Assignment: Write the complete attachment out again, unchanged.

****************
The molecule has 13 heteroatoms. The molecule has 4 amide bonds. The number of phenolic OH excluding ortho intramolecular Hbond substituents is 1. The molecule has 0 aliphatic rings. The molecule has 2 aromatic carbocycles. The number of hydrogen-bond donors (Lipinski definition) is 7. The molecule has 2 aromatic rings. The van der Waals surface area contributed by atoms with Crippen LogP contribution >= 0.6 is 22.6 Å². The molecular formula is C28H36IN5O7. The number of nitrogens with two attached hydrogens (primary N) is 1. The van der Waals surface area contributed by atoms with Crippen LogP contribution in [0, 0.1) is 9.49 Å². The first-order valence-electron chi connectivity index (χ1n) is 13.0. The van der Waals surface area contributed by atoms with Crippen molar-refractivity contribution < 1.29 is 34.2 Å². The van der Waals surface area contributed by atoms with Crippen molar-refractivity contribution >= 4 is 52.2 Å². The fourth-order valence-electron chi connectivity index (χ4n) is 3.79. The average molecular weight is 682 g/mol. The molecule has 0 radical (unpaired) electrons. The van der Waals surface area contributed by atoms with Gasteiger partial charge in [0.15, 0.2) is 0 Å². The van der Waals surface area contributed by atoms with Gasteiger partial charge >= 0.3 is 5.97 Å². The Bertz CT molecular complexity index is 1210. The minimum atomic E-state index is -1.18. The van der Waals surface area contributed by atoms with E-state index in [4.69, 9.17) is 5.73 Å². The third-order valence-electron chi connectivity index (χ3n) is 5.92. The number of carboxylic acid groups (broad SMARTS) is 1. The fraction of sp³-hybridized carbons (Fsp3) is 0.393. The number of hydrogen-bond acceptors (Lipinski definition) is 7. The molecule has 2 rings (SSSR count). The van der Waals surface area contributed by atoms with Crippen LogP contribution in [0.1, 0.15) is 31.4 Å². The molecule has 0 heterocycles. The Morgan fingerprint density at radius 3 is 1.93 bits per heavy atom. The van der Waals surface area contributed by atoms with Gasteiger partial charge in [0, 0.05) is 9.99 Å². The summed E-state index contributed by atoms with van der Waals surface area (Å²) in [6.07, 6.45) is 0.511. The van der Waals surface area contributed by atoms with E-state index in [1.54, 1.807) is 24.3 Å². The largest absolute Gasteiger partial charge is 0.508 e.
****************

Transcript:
The molecule has 13 heteroatoms. The molecule has 4 amide bonds. The number of phenolic OH excluding ortho intramolecular Hbond substituents is 1. The molecule has 0 aliphatic rings. The molecule has 2 aromatic carbocycles. The number of hydrogen-bond donors (Lipinski definition) is 7. The molecule has 2 aromatic rings. The van der Waals surface area contributed by atoms with Crippen LogP contribution >= 0.6 is 22.6 Å². The molecular formula is C28H36IN5O7. The number of nitrogens with two attached hydrogens (primary N) is 1. The van der Waals surface area contributed by atoms with Crippen LogP contribution in [0, 0.1) is 9.49 Å². The first-order valence-electron chi connectivity index (χ1n) is 13.0. The van der Waals surface area contributed by atoms with Crippen molar-refractivity contribution < 1.29 is 34.2 Å². The van der Waals surface area contributed by atoms with Crippen molar-refractivity contribution >= 4 is 52.2 Å². The fourth-order valence-electron chi connectivity index (χ4n) is 3.79. The average molecular weight is 682 g/mol. The molecule has 0 radical (unpaired) electrons. The van der Waals surface area contributed by atoms with Gasteiger partial charge in [0.15, 0.2) is 0 Å². The van der Waals surface area contributed by atoms with Gasteiger partial charge >= 0.3 is 5.97 Å². The Bertz CT molecular complexity index is 1210. The minimum atomic E-state index is -1.18. The van der Waals surface area contributed by atoms with E-state index in [4.69, 9.17) is 5.73 Å². The third-order valence-electron chi connectivity index (χ3n) is 5.92. The number of carboxylic acid groups (broad SMARTS) is 1. The fraction of sp³-hybridized carbons (Fsp3) is 0.393. The number of hydrogen-bond acceptors (Lipinski definition) is 7. The molecule has 2 rings (SSSR count). The van der Waals surface area contributed by atoms with Crippen LogP contribution in [0.1, 0.15) is 31.4 Å². The molecule has 0 heterocycles. The Morgan fingerprint density at radius 3 is 1.93 bits per heavy atom. The van der Waals surface area contributed by atoms with Gasteiger partial charge in [0, 0.05) is 9.99 Å². The summed E-state index contributed by atoms with van der Waals surface area (Å²) in [6.07, 6.45) is 0.511. The van der Waals surface area contributed by atoms with E-state index in [1.54, 1.807) is 24.3 Å². The largest absolute Gasteiger partial charge is 0.508 e.